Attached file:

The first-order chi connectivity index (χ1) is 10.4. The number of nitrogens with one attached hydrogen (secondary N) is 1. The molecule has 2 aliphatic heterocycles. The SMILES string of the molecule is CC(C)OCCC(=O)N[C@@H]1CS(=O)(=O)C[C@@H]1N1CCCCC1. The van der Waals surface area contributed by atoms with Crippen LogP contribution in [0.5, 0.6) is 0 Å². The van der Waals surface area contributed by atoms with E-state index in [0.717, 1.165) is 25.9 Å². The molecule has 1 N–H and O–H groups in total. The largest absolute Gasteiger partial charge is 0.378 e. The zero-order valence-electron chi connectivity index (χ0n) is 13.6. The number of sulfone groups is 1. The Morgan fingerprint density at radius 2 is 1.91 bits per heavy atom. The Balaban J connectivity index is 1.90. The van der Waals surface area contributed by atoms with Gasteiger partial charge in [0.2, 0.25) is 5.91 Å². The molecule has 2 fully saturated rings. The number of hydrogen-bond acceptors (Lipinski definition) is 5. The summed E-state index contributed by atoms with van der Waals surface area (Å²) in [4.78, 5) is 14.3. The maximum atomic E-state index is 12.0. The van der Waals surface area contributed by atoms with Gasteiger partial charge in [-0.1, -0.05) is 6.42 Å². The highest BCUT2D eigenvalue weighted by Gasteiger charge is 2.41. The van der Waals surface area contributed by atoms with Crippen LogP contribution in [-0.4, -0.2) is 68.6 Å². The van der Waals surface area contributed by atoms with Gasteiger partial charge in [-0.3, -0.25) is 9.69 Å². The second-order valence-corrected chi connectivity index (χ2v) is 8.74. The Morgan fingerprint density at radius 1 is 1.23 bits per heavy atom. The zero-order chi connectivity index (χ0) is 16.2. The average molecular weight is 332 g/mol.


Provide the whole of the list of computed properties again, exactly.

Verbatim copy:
The first-order chi connectivity index (χ1) is 10.4. The number of nitrogens with one attached hydrogen (secondary N) is 1. The molecule has 2 aliphatic heterocycles. The SMILES string of the molecule is CC(C)OCCC(=O)N[C@@H]1CS(=O)(=O)C[C@@H]1N1CCCCC1. The van der Waals surface area contributed by atoms with Crippen LogP contribution in [0.5, 0.6) is 0 Å². The van der Waals surface area contributed by atoms with E-state index in [0.717, 1.165) is 25.9 Å². The molecule has 1 N–H and O–H groups in total. The largest absolute Gasteiger partial charge is 0.378 e. The zero-order valence-electron chi connectivity index (χ0n) is 13.6. The number of sulfone groups is 1. The Morgan fingerprint density at radius 2 is 1.91 bits per heavy atom. The Balaban J connectivity index is 1.90. The van der Waals surface area contributed by atoms with Gasteiger partial charge in [0.2, 0.25) is 5.91 Å². The molecule has 2 fully saturated rings. The number of hydrogen-bond acceptors (Lipinski definition) is 5. The summed E-state index contributed by atoms with van der Waals surface area (Å²) in [4.78, 5) is 14.3. The maximum atomic E-state index is 12.0. The van der Waals surface area contributed by atoms with Gasteiger partial charge in [-0.1, -0.05) is 6.42 Å². The highest BCUT2D eigenvalue weighted by Gasteiger charge is 2.41. The van der Waals surface area contributed by atoms with Crippen LogP contribution in [-0.4, -0.2) is 68.6 Å². The van der Waals surface area contributed by atoms with Gasteiger partial charge in [-0.3, -0.25) is 9.69 Å². The second-order valence-corrected chi connectivity index (χ2v) is 8.74. The Morgan fingerprint density at radius 1 is 1.23 bits per heavy atom. The zero-order chi connectivity index (χ0) is 16.2. The average molecular weight is 332 g/mol.